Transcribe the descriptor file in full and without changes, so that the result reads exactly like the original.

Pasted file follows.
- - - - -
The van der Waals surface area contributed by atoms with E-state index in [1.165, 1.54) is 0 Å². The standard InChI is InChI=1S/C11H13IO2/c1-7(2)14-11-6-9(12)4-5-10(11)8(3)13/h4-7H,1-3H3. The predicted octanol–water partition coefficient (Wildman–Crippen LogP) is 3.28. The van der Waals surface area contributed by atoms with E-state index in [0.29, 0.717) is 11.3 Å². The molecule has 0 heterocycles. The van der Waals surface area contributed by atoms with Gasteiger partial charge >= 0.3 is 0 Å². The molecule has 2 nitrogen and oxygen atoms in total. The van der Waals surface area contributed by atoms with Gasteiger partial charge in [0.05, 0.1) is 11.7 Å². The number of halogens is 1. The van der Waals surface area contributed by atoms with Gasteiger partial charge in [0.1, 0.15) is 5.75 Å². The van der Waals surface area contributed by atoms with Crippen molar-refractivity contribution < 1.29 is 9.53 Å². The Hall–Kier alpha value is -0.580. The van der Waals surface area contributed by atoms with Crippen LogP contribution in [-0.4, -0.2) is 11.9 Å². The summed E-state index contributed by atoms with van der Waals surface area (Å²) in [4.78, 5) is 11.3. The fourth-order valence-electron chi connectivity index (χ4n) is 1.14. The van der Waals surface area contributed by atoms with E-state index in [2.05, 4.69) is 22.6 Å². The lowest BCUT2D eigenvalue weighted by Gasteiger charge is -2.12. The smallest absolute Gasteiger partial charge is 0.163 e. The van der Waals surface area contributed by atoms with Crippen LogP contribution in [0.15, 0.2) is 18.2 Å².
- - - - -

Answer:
The van der Waals surface area contributed by atoms with E-state index in [1.165, 1.54) is 0 Å². The standard InChI is InChI=1S/C11H13IO2/c1-7(2)14-11-6-9(12)4-5-10(11)8(3)13/h4-7H,1-3H3. The predicted octanol–water partition coefficient (Wildman–Crippen LogP) is 3.28. The van der Waals surface area contributed by atoms with E-state index in [0.29, 0.717) is 11.3 Å². The molecule has 0 heterocycles. The van der Waals surface area contributed by atoms with Gasteiger partial charge >= 0.3 is 0 Å². The molecule has 2 nitrogen and oxygen atoms in total. The van der Waals surface area contributed by atoms with Gasteiger partial charge in [0.05, 0.1) is 11.7 Å². The number of halogens is 1. The van der Waals surface area contributed by atoms with Gasteiger partial charge in [0.1, 0.15) is 5.75 Å². The van der Waals surface area contributed by atoms with Crippen molar-refractivity contribution < 1.29 is 9.53 Å². The Hall–Kier alpha value is -0.580. The van der Waals surface area contributed by atoms with Crippen LogP contribution in [-0.4, -0.2) is 11.9 Å². The summed E-state index contributed by atoms with van der Waals surface area (Å²) in [4.78, 5) is 11.3. The fourth-order valence-electron chi connectivity index (χ4n) is 1.14. The van der Waals surface area contributed by atoms with E-state index in [2.05, 4.69) is 22.6 Å². The lowest BCUT2D eigenvalue weighted by Gasteiger charge is -2.12. The smallest absolute Gasteiger partial charge is 0.163 e. The van der Waals surface area contributed by atoms with Crippen LogP contribution in [0.15, 0.2) is 18.2 Å².